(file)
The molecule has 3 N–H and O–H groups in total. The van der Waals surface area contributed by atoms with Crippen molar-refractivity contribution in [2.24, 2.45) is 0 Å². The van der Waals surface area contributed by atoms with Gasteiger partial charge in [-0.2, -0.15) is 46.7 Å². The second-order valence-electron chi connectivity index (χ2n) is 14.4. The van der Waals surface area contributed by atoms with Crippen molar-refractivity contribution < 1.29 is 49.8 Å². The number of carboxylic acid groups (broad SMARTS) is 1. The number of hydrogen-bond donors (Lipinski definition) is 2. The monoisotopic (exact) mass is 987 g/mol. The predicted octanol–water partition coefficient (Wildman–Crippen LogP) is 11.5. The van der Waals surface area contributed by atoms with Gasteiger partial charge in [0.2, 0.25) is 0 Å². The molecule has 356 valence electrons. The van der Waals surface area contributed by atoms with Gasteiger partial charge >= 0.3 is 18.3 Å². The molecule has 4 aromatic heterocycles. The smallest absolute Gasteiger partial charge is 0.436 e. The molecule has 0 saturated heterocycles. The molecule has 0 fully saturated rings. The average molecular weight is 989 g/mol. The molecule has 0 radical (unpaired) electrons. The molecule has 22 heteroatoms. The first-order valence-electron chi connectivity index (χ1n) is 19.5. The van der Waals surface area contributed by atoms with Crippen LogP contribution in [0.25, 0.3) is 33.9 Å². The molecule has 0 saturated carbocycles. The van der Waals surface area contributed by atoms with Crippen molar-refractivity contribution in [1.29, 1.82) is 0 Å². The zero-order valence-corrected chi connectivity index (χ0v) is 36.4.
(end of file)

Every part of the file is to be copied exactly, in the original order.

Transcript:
The molecule has 3 N–H and O–H groups in total. The van der Waals surface area contributed by atoms with Crippen molar-refractivity contribution in [2.24, 2.45) is 0 Å². The van der Waals surface area contributed by atoms with Gasteiger partial charge in [-0.2, -0.15) is 46.7 Å². The second-order valence-electron chi connectivity index (χ2n) is 14.4. The van der Waals surface area contributed by atoms with Crippen molar-refractivity contribution < 1.29 is 49.8 Å². The number of carboxylic acid groups (broad SMARTS) is 1. The number of hydrogen-bond donors (Lipinski definition) is 2. The monoisotopic (exact) mass is 987 g/mol. The predicted octanol–water partition coefficient (Wildman–Crippen LogP) is 11.5. The van der Waals surface area contributed by atoms with Gasteiger partial charge in [0.2, 0.25) is 0 Å². The molecule has 356 valence electrons. The van der Waals surface area contributed by atoms with Gasteiger partial charge >= 0.3 is 18.3 Å². The molecule has 4 aromatic heterocycles. The smallest absolute Gasteiger partial charge is 0.436 e. The molecule has 0 saturated heterocycles. The molecule has 0 fully saturated rings. The average molecular weight is 989 g/mol. The molecule has 0 radical (unpaired) electrons. The molecule has 22 heteroatoms. The first-order valence-electron chi connectivity index (χ1n) is 19.5. The van der Waals surface area contributed by atoms with Crippen LogP contribution in [0.25, 0.3) is 33.9 Å². The molecule has 0 saturated carbocycles. The van der Waals surface area contributed by atoms with Crippen molar-refractivity contribution in [1.29, 1.82) is 0 Å². The zero-order valence-corrected chi connectivity index (χ0v) is 36.4.